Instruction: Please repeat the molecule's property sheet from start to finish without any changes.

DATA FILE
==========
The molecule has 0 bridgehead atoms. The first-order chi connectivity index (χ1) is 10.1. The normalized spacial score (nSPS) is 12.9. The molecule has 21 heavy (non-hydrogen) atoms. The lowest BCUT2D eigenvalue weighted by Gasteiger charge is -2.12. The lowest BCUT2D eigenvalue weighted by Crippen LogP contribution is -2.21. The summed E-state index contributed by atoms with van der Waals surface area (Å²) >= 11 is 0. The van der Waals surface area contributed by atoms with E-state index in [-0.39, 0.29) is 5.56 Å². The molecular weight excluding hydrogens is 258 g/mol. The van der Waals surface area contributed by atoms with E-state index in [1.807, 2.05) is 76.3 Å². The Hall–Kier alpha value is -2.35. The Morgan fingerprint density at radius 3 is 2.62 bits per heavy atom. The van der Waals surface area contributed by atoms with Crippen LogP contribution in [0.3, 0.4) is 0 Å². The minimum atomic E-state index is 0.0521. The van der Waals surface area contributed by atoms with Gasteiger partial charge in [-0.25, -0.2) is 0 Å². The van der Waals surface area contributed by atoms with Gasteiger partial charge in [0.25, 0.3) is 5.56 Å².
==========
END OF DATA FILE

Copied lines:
The molecule has 0 bridgehead atoms. The first-order chi connectivity index (χ1) is 10.1. The normalized spacial score (nSPS) is 12.9. The molecule has 21 heavy (non-hydrogen) atoms. The lowest BCUT2D eigenvalue weighted by Gasteiger charge is -2.12. The lowest BCUT2D eigenvalue weighted by Crippen LogP contribution is -2.21. The summed E-state index contributed by atoms with van der Waals surface area (Å²) >= 11 is 0. The van der Waals surface area contributed by atoms with E-state index in [-0.39, 0.29) is 5.56 Å². The molecular weight excluding hydrogens is 258 g/mol. The van der Waals surface area contributed by atoms with E-state index in [1.807, 2.05) is 76.3 Å². The Hall–Kier alpha value is -2.35. The Morgan fingerprint density at radius 3 is 2.62 bits per heavy atom. The van der Waals surface area contributed by atoms with Crippen LogP contribution in [0.3, 0.4) is 0 Å². The minimum atomic E-state index is 0.0521. The van der Waals surface area contributed by atoms with Gasteiger partial charge in [-0.25, -0.2) is 0 Å². The van der Waals surface area contributed by atoms with Gasteiger partial charge in [0.25, 0.3) is 5.56 Å².